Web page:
L.Opdyke French Aeroplanes Before the Great War (Schiffer)
Deleted by request of (c)Schiffer Publishing
Flight, March 26, 1910
Boat Builders and Aeroplanes.
IN view of the recent tendency in motor boat design towards the hydroplane it is hardly surprising that some builders are turning their thoughts to flying machines. The Tellier works in France, which have turned out some of the speediest motor boats, are responsible for the monoplane seen in the accompanying photographs, and it is being tested by M. Dubonnet, who is famous as a helmsman of racing motor boats. The Tellier monoplane has a span of 11 metres, and the length is the same dimension, while the lifting surface is 24 sq. metres. The Panhard motor drives a Tellier two-bladed propeller and gives the machine a speed of 70 kiloms. an hour.
Dubonnet a Pilote-Aviateur.
AT its first trial the Tellier monoplane has proved itself an entire success. On the 16th inst. Dubonnet flew for 40 minutes at Draveil and on the following day for a quarter of an hour, while on Saturday last he succeeded in making the necessary qualifying flights for his Ae.C.F. certificate as pilote-aviateur.
Flight, April 9, 1910
Sixty-eight Miles Across Country.
IT is not often that a new machine has so propitious a start to its career as that secured by the Tellier monoplane. It is less than a month ago since M. Dubonnet commenced experimenting with the machine, and yet on Sunday last he succeeded in carrying off the prize of 10,000 francs (L400) offered by La Nature for the first cross-country flight of 100 kiloms. in a straight line. M. Dubonnet started from a field at Draveil, near Juvisy, where he has been trying the machine, and rising to a height of between 300 and 400 ft. he headed for Orleans, following the railway line. Passing over Arpajon he kept to the left of Etampes and Toury, went over Artenay, and passed Orleans to the right, eventually landing at La Ferte-St. Aubin, 110 kiloms. away from the starting point, after a flight lasting 1 hr. 50 mins. About 200 people, including the officials of the French Aero Club, assembled at the landing place to welcome the aviator, who, although only a tyro, had won a prize which many prominent aviators have unsuccessfully tried for. It will be remembered that two photographs of this machine, which is fitted with a Panhard motor, appeared in our issue of the 26th ult.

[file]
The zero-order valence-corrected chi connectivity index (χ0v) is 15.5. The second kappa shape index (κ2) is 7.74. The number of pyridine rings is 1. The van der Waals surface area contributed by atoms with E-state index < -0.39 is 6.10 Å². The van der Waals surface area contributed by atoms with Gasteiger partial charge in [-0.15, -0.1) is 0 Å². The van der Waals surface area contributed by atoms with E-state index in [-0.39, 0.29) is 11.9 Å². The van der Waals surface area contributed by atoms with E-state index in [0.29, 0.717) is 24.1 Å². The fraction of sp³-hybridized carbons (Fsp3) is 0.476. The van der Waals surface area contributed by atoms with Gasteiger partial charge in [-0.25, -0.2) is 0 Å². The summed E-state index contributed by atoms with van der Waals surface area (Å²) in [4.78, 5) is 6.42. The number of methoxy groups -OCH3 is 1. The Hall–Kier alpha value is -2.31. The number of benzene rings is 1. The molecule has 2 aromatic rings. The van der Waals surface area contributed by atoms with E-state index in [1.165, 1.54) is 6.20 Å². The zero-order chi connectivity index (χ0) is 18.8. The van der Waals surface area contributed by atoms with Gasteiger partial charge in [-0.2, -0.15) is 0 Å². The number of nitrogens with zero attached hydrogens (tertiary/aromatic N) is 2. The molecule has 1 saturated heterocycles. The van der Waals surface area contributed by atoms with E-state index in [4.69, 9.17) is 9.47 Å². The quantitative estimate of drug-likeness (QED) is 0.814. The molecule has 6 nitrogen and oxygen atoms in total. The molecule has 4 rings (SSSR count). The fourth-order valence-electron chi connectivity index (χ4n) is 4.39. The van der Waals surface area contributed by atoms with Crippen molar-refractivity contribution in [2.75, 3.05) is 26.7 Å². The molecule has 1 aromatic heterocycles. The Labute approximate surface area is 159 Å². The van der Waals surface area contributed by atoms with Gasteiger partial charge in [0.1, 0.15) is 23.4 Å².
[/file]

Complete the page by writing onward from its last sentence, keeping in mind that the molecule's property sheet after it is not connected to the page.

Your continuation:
Flight, April 23, 1910
Flyers at Brooklands.
IT was reported some days ago that M. Dubonnet, on his Tellier monoplane, would be flying at the Brooklands meeting on the 27th inst., but although he hopes to be at Brooklands before long, M. Dubonnet will not be there next Wednesday. Several of the British aviators who are training there have, however, made good progress lately, and it is anticipated that there will be some good flying.
Flight, June 4, 1910
Dubonnet Has a Fall.
WHILE practising on his Tellier monoplane, on the 28th ult., at Draveil, M. Dubonnet met with a nasty mishap, through the sudden stopping of his engine. He was flying at a height of ten metres at the time, and as a result of the sudden drop the machine was seriously damaged, but the aviator escaped unhurt.
Flight, June 11, 1910
Tellier Monoplanes in the U.K.
THE exclusive rights for the Tellier monoplane have been secured by Mr. D. Lawrence Santoni, and anyone who is thinking of purchasing one of these machines can obtain from him at 10, Coburg Place, Hyde Park, W., a little brochure giving particulars of the machine and its performances, as well as the terms of sale, &c